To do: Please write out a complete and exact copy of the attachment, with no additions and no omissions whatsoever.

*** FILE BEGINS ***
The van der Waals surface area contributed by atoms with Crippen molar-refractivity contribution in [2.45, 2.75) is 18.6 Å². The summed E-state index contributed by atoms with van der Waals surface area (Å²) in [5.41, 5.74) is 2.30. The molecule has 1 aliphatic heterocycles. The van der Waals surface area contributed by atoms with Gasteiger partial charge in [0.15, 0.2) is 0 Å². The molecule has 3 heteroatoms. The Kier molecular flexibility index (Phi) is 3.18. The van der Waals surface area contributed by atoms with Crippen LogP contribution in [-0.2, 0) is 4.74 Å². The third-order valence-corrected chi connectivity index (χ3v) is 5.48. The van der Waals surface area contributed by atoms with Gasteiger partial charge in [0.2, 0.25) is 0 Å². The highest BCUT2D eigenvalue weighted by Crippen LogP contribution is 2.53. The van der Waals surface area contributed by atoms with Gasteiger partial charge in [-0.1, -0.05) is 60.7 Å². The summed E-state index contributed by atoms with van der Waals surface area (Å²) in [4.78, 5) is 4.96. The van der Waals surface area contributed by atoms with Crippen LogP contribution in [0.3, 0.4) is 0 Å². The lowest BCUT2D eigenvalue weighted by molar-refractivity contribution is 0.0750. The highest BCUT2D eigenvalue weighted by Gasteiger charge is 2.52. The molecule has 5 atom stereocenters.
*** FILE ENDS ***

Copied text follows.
The van der Waals surface area contributed by atoms with Crippen molar-refractivity contribution in [2.45, 2.75) is 18.6 Å². The summed E-state index contributed by atoms with van der Waals surface area (Å²) in [5.41, 5.74) is 2.30. The molecule has 1 aliphatic heterocycles. The van der Waals surface area contributed by atoms with Gasteiger partial charge in [0.15, 0.2) is 0 Å². The molecule has 3 heteroatoms. The Kier molecular flexibility index (Phi) is 3.18. The van der Waals surface area contributed by atoms with Crippen LogP contribution in [-0.2, 0) is 4.74 Å². The third-order valence-corrected chi connectivity index (χ3v) is 5.48. The van der Waals surface area contributed by atoms with Gasteiger partial charge in [0.2, 0.25) is 0 Å². The highest BCUT2D eigenvalue weighted by Crippen LogP contribution is 2.53. The van der Waals surface area contributed by atoms with Gasteiger partial charge in [-0.1, -0.05) is 60.7 Å². The summed E-state index contributed by atoms with van der Waals surface area (Å²) in [4.78, 5) is 4.96. The van der Waals surface area contributed by atoms with Crippen LogP contribution in [0.3, 0.4) is 0 Å². The lowest BCUT2D eigenvalue weighted by molar-refractivity contribution is 0.0750. The highest BCUT2D eigenvalue weighted by Gasteiger charge is 2.52. The molecule has 5 atom stereocenters.